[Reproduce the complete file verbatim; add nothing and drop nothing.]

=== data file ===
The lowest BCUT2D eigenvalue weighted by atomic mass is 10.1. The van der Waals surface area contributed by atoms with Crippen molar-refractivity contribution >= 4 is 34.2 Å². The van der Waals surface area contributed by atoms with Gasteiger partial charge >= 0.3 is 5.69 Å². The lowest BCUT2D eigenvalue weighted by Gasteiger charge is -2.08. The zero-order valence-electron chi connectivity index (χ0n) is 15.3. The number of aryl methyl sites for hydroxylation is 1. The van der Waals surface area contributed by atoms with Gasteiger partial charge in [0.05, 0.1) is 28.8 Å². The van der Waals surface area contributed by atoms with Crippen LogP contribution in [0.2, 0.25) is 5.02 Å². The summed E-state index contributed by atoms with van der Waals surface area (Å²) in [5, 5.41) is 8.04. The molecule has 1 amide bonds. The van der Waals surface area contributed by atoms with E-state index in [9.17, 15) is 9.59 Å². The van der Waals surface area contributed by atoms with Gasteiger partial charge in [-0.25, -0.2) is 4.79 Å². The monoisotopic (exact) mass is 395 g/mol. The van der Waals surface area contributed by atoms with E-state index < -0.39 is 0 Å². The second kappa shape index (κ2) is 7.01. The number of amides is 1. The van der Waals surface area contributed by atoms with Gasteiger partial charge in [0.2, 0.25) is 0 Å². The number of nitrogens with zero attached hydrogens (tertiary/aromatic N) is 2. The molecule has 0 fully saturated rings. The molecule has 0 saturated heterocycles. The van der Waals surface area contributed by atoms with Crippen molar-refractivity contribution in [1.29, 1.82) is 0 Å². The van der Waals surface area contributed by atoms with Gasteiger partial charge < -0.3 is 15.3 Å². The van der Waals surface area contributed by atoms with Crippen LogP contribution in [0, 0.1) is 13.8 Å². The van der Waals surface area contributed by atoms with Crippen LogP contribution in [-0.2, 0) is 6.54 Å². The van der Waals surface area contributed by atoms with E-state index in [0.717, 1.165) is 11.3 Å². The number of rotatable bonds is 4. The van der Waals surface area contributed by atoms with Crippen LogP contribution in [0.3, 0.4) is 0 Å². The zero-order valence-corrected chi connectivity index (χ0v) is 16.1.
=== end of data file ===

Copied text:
The lowest BCUT2D eigenvalue weighted by atomic mass is 10.1. The van der Waals surface area contributed by atoms with Crippen molar-refractivity contribution >= 4 is 34.2 Å². The van der Waals surface area contributed by atoms with Gasteiger partial charge >= 0.3 is 5.69 Å². The lowest BCUT2D eigenvalue weighted by Gasteiger charge is -2.08. The zero-order valence-electron chi connectivity index (χ0n) is 15.3. The number of aryl methyl sites for hydroxylation is 1. The van der Waals surface area contributed by atoms with Gasteiger partial charge in [0.05, 0.1) is 28.8 Å². The van der Waals surface area contributed by atoms with Crippen LogP contribution in [0.2, 0.25) is 5.02 Å². The summed E-state index contributed by atoms with van der Waals surface area (Å²) in [5, 5.41) is 8.04. The molecule has 1 amide bonds. The van der Waals surface area contributed by atoms with E-state index in [9.17, 15) is 9.59 Å². The van der Waals surface area contributed by atoms with Gasteiger partial charge in [-0.25, -0.2) is 4.79 Å². The monoisotopic (exact) mass is 395 g/mol. The van der Waals surface area contributed by atoms with E-state index < -0.39 is 0 Å². The second kappa shape index (κ2) is 7.01. The number of amides is 1. The van der Waals surface area contributed by atoms with Gasteiger partial charge in [0.2, 0.25) is 0 Å². The number of nitrogens with zero attached hydrogens (tertiary/aromatic N) is 2. The molecule has 0 fully saturated rings. The molecule has 0 saturated heterocycles. The van der Waals surface area contributed by atoms with Crippen molar-refractivity contribution in [1.29, 1.82) is 0 Å². The van der Waals surface area contributed by atoms with Gasteiger partial charge < -0.3 is 15.3 Å². The van der Waals surface area contributed by atoms with Crippen LogP contribution in [0, 0.1) is 13.8 Å². The van der Waals surface area contributed by atoms with Crippen LogP contribution in [-0.2, 0) is 6.54 Å². The van der Waals surface area contributed by atoms with E-state index in [0.717, 1.165) is 11.3 Å². The number of rotatable bonds is 4. The van der Waals surface area contributed by atoms with Crippen LogP contribution in [0.3, 0.4) is 0 Å². The zero-order valence-corrected chi connectivity index (χ0v) is 16.1.